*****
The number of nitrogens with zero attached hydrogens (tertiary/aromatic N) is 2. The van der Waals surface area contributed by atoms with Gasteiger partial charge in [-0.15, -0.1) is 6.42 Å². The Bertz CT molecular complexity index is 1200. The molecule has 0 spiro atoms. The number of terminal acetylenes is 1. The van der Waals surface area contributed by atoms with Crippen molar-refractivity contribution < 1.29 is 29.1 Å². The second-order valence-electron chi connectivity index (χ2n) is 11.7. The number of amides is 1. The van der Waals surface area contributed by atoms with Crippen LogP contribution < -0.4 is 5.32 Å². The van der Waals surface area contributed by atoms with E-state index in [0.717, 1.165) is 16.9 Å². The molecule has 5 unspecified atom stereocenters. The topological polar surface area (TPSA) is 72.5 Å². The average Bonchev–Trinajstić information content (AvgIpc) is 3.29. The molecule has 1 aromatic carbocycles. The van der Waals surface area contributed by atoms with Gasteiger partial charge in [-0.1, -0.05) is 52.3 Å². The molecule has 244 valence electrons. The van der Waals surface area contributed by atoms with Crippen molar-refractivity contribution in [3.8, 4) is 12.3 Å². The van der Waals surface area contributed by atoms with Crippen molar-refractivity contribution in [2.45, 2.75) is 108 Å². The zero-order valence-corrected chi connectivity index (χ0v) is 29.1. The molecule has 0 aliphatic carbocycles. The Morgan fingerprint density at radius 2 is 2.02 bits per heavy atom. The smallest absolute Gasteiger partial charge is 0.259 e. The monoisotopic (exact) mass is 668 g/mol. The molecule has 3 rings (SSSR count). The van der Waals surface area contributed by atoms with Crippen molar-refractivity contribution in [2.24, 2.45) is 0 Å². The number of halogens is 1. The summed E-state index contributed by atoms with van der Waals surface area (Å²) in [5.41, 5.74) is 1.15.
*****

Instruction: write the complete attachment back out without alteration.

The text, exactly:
The number of nitrogens with zero attached hydrogens (tertiary/aromatic N) is 2. The van der Waals surface area contributed by atoms with Gasteiger partial charge in [-0.15, -0.1) is 6.42 Å². The Bertz CT molecular complexity index is 1200. The molecule has 0 spiro atoms. The number of terminal acetylenes is 1. The van der Waals surface area contributed by atoms with Crippen molar-refractivity contribution < 1.29 is 29.1 Å². The second-order valence-electron chi connectivity index (χ2n) is 11.7. The number of amides is 1. The van der Waals surface area contributed by atoms with Crippen LogP contribution < -0.4 is 5.32 Å². The van der Waals surface area contributed by atoms with E-state index in [0.717, 1.165) is 16.9 Å². The molecule has 5 unspecified atom stereocenters. The topological polar surface area (TPSA) is 72.5 Å². The average Bonchev–Trinajstić information content (AvgIpc) is 3.29. The molecule has 1 aromatic carbocycles. The van der Waals surface area contributed by atoms with Gasteiger partial charge in [-0.1, -0.05) is 52.3 Å². The molecule has 244 valence electrons. The van der Waals surface area contributed by atoms with Crippen molar-refractivity contribution in [3.8, 4) is 12.3 Å². The van der Waals surface area contributed by atoms with Crippen molar-refractivity contribution in [2.45, 2.75) is 108 Å². The zero-order valence-corrected chi connectivity index (χ0v) is 29.1. The molecule has 0 aliphatic carbocycles. The Morgan fingerprint density at radius 2 is 2.02 bits per heavy atom. The smallest absolute Gasteiger partial charge is 0.259 e. The monoisotopic (exact) mass is 668 g/mol. The molecule has 3 rings (SSSR count). The van der Waals surface area contributed by atoms with Crippen molar-refractivity contribution in [2.24, 2.45) is 0 Å². The number of halogens is 1. The summed E-state index contributed by atoms with van der Waals surface area (Å²) in [5.41, 5.74) is 1.15.